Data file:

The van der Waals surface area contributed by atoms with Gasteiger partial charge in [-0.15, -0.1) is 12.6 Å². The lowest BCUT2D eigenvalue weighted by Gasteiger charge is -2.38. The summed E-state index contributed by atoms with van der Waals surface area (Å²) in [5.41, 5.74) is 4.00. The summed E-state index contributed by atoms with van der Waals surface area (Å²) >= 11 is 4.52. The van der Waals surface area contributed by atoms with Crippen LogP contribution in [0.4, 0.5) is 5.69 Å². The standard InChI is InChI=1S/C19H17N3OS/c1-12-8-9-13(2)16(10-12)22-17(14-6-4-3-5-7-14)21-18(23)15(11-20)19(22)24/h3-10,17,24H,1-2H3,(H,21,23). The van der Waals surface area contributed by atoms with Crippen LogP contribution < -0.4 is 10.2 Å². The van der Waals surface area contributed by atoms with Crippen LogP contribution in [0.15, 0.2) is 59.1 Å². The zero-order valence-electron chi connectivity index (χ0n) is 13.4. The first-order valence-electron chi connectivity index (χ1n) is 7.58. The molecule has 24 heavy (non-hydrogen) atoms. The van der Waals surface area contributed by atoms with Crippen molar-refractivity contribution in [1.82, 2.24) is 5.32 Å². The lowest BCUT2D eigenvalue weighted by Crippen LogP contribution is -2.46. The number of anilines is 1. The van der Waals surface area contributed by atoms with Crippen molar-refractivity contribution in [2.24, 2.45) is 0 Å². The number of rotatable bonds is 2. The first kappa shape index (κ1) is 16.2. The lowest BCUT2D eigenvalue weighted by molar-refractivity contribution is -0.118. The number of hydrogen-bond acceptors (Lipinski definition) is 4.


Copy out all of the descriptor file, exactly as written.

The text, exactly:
The van der Waals surface area contributed by atoms with Gasteiger partial charge in [-0.15, -0.1) is 12.6 Å². The lowest BCUT2D eigenvalue weighted by Gasteiger charge is -2.38. The summed E-state index contributed by atoms with van der Waals surface area (Å²) in [5.41, 5.74) is 4.00. The summed E-state index contributed by atoms with van der Waals surface area (Å²) >= 11 is 4.52. The van der Waals surface area contributed by atoms with Crippen LogP contribution in [0.4, 0.5) is 5.69 Å². The standard InChI is InChI=1S/C19H17N3OS/c1-12-8-9-13(2)16(10-12)22-17(14-6-4-3-5-7-14)21-18(23)15(11-20)19(22)24/h3-10,17,24H,1-2H3,(H,21,23). The van der Waals surface area contributed by atoms with Crippen LogP contribution < -0.4 is 10.2 Å². The van der Waals surface area contributed by atoms with Crippen LogP contribution in [0.15, 0.2) is 59.1 Å². The zero-order valence-electron chi connectivity index (χ0n) is 13.4. The first-order valence-electron chi connectivity index (χ1n) is 7.58. The molecule has 24 heavy (non-hydrogen) atoms. The van der Waals surface area contributed by atoms with Crippen molar-refractivity contribution in [1.82, 2.24) is 5.32 Å². The lowest BCUT2D eigenvalue weighted by Crippen LogP contribution is -2.46. The number of anilines is 1. The van der Waals surface area contributed by atoms with Crippen molar-refractivity contribution in [2.24, 2.45) is 0 Å². The number of rotatable bonds is 2. The first kappa shape index (κ1) is 16.2. The lowest BCUT2D eigenvalue weighted by molar-refractivity contribution is -0.118. The number of hydrogen-bond acceptors (Lipinski definition) is 4.